- The Disease
- Diagnosis & Screening
Rheumatoid arthritis is a chronic, inflammatory autoimmune disease, where immune cells mistakenly attack and destroy healthy body tissue, because they believe the healthy tissue is a bacteria or virus. It is incurable and progressive.
Rheumatoid arthritis is characterised by inflammation of the synovial membrane, which lines the joints and is essential for the protection and lubrication of the bone and helps to ensure joint mobility. Inflammation occurs because the immune cells, which are designed to protect the body, start to attack the joints. The inflammation spreads to the cartilage or bone causing pain, stiffness and swelling, and may eventually result in irreversible bone destruction.
The prognosis for some people with rheumatoid arthritis can be poor, and only a year after diagnosis, one in seven people are no longer able to work. The impact of the disease is shown by work ability figures: after five years 40% of people lose their jobs because of rheumatoid arthritis, three quarters of whom for reasons directly related to their arthritis (Source: Arthritis Research UK).
The final stage of rheumatoid arthritis, characterised by severely deformed wrists and ankles, has become less common due to advances in the diagnosis and treatment of the disease.
Diagnosis & screening
Currently doctors rely on a range of signs and symptoms to make a firm diagnosis of rheumatoid arthritis. They conduct a physical examination, examine the patient’s history and run laboratory tests e.g. test for antibodies to cyclic citrullinated protein (anti-CCP) in blood. Anti-CCP is highly specific to rheumatoid arthritis, so it helps to confirm a diagnosis and can predict the eventual development of rheumatoid arthritis if the patient has arthritis.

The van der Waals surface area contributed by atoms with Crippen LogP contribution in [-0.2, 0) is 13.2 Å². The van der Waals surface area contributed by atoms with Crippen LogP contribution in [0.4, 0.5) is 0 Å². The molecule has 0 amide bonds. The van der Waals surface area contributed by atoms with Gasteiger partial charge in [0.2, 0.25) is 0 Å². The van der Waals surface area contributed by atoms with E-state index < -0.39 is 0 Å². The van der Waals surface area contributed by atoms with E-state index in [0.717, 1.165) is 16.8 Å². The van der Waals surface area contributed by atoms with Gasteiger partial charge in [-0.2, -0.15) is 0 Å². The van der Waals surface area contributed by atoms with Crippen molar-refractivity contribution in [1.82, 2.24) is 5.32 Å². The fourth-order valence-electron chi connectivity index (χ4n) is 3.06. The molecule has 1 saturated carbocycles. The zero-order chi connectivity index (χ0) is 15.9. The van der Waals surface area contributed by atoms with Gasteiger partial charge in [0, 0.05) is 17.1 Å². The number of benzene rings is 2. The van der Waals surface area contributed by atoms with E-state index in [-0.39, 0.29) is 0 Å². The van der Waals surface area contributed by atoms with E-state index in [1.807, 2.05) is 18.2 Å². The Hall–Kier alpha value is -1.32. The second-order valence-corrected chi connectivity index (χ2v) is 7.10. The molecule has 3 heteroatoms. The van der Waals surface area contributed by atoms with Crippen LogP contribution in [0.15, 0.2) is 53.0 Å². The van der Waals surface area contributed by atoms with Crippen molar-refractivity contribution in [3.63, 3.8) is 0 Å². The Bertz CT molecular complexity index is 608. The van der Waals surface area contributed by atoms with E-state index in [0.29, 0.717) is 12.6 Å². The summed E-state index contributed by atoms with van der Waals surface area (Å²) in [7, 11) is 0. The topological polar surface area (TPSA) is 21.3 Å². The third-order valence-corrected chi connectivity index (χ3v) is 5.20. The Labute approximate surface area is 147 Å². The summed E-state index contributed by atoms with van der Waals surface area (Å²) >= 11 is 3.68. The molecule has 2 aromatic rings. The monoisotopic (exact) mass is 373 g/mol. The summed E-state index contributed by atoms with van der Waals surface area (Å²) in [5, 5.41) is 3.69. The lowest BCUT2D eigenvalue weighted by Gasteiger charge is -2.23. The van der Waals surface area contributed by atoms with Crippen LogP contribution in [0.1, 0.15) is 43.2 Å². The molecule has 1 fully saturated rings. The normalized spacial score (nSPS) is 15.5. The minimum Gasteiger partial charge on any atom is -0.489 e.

However, by the time these signs are obvious many people are already losing mobility in their damaged joints. The ideal time for starting treatment may also have passed; the earlier treatment is started, the better the disease can be controlled.
Traditionally, treatment was based on large-scale suppression of the immune system (immunosuppression) and the use of anti-inflammatory agents. Doctors still use a range of these treatments – often in combination with each other or with newer treatments that act on the processes involved in the disease, making it possible to stop or at least slow its progression.
Biologic medication is designed to affect parts of the immune system that play a role in the disease process of rheumatoid arthritis. This includes IL-6 inhibitor, which inhibits the activity of IL-6, a protein that plays a key role in the rheumatoid arthritis inflammation process.
Selective B cell therapy - initially used to fight a type of blood cancer - selectively intervenes in the molecular course of the disease without weakening the immune system as a whole. This mechanism of action can alleviate pain and also help to hold the disease in check.
Rheumatoid arthritis has no known prevention. However, it is often possible to prevent further damage to the joints with proper early treatment.